6:45am PST - Big Heat, The (1953) - A police detective whose wife was killed by the mob teams with a scarred gangster's moll to bring down a powerful gangster. Cast: Glenn Ford, Gloria Grahame, Jocelyn Brando, Alexander Scourby Dir: Fritz Lang BW-90 mins, TV-14
There’s nothing quite like a Glenn Ford slow burn. Watching Ford’s nice guy characters take it and take it some more until they give it back with compound interest is one of the delights of Ford’s under-appreciated work. My favorite of these is “The Violent Men
,” a 1955 Western that pits mild-mannered, square-shouldered Ford against land grabbers Edward G. Robinson and Barbara Stanwyck. It's “Death Wish” on a horse.
Today’s pick is another engrossing Ford slow-burner, this one a noir classic directed by The Mighty Fritz Lang and co-starring the delicious Gloria Grahame as a horribly scarred, boozy moll. The film's real delight, however, is Lee Marvin in his breakthrough role as a complicated enforcer dealing with something he didn’t quite expect from Ford’s crusading cop.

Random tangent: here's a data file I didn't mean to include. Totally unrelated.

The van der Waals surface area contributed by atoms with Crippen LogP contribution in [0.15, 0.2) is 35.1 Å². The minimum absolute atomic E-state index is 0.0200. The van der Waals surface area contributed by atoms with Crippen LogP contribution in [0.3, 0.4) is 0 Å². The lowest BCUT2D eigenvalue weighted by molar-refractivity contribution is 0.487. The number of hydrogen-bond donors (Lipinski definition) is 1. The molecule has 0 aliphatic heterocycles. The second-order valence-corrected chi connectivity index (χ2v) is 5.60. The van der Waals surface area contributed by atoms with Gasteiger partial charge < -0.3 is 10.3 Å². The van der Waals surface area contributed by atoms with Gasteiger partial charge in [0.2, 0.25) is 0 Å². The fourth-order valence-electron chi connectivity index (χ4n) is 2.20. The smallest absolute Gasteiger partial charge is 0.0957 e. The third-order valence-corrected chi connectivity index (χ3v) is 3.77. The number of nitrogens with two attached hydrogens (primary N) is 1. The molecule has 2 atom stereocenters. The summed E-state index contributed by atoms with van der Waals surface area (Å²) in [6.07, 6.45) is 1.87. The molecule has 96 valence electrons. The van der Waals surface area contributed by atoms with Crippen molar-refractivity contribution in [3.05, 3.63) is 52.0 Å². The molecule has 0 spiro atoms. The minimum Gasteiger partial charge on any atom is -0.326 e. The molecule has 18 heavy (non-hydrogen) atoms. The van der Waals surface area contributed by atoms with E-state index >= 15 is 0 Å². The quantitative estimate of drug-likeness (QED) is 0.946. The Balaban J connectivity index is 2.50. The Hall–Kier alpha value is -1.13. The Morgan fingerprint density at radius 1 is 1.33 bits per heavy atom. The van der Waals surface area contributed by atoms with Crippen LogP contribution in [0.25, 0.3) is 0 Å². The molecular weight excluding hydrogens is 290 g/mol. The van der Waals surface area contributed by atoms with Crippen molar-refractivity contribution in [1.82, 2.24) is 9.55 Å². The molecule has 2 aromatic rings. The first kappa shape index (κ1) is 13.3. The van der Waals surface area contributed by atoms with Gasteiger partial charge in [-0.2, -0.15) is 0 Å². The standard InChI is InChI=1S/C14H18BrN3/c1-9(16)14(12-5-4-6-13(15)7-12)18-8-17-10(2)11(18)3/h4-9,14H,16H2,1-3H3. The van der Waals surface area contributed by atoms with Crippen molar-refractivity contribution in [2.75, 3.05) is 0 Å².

Look for references to Ford’s “Gilda,” Carolyn Jones in a small roll, a scene that might have influenced a similar one in "The Godfather," hardboiled dialogue, a blistering pace and a revenge theme (Lang's specialty) fully realized to a satisfying and memorable finish.